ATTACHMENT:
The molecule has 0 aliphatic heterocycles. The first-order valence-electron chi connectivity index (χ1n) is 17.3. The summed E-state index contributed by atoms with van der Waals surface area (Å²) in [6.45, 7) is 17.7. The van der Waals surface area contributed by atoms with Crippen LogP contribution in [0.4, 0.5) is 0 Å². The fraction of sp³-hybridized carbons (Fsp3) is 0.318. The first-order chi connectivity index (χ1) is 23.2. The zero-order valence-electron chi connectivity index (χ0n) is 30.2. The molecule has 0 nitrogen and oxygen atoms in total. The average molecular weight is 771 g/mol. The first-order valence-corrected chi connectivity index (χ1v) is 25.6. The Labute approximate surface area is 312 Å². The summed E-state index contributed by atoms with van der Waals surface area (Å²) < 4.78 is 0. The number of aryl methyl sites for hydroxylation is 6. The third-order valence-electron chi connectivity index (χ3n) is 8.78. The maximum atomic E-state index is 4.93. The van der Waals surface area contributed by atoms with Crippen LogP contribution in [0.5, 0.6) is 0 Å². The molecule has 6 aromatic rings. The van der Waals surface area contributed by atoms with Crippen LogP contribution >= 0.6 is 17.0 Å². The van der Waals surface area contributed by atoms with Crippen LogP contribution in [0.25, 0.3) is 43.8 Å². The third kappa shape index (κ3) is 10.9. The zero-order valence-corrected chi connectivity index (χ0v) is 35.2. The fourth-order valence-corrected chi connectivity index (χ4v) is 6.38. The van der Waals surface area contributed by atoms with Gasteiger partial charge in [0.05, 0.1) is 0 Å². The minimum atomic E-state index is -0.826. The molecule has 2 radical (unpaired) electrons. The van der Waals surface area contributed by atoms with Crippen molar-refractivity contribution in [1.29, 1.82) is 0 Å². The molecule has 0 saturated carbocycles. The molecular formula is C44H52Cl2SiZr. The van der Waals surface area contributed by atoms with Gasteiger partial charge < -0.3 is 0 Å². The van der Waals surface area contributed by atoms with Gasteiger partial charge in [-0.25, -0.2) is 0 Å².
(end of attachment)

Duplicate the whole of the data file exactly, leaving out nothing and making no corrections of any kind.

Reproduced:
The molecule has 0 aliphatic heterocycles. The first-order valence-electron chi connectivity index (χ1n) is 17.3. The summed E-state index contributed by atoms with van der Waals surface area (Å²) in [6.45, 7) is 17.7. The van der Waals surface area contributed by atoms with Crippen LogP contribution in [0.4, 0.5) is 0 Å². The fraction of sp³-hybridized carbons (Fsp3) is 0.318. The first-order chi connectivity index (χ1) is 23.2. The zero-order valence-electron chi connectivity index (χ0n) is 30.2. The molecule has 0 nitrogen and oxygen atoms in total. The average molecular weight is 771 g/mol. The first-order valence-corrected chi connectivity index (χ1v) is 25.6. The Labute approximate surface area is 312 Å². The summed E-state index contributed by atoms with van der Waals surface area (Å²) < 4.78 is 0. The number of aryl methyl sites for hydroxylation is 6. The third-order valence-electron chi connectivity index (χ3n) is 8.78. The maximum atomic E-state index is 4.93. The van der Waals surface area contributed by atoms with Crippen LogP contribution in [0.5, 0.6) is 0 Å². The molecule has 6 aromatic rings. The van der Waals surface area contributed by atoms with Crippen LogP contribution >= 0.6 is 17.0 Å². The van der Waals surface area contributed by atoms with Crippen LogP contribution in [0.25, 0.3) is 43.8 Å². The third kappa shape index (κ3) is 10.9. The zero-order valence-corrected chi connectivity index (χ0v) is 35.2. The fourth-order valence-corrected chi connectivity index (χ4v) is 6.38. The van der Waals surface area contributed by atoms with Gasteiger partial charge in [0.05, 0.1) is 0 Å². The minimum atomic E-state index is -0.826. The molecule has 2 radical (unpaired) electrons. The van der Waals surface area contributed by atoms with Crippen molar-refractivity contribution in [1.29, 1.82) is 0 Å². The molecule has 0 saturated carbocycles. The molecular formula is C44H52Cl2SiZr. The van der Waals surface area contributed by atoms with Gasteiger partial charge < -0.3 is 0 Å². The van der Waals surface area contributed by atoms with Gasteiger partial charge in [-0.25, -0.2) is 0 Å².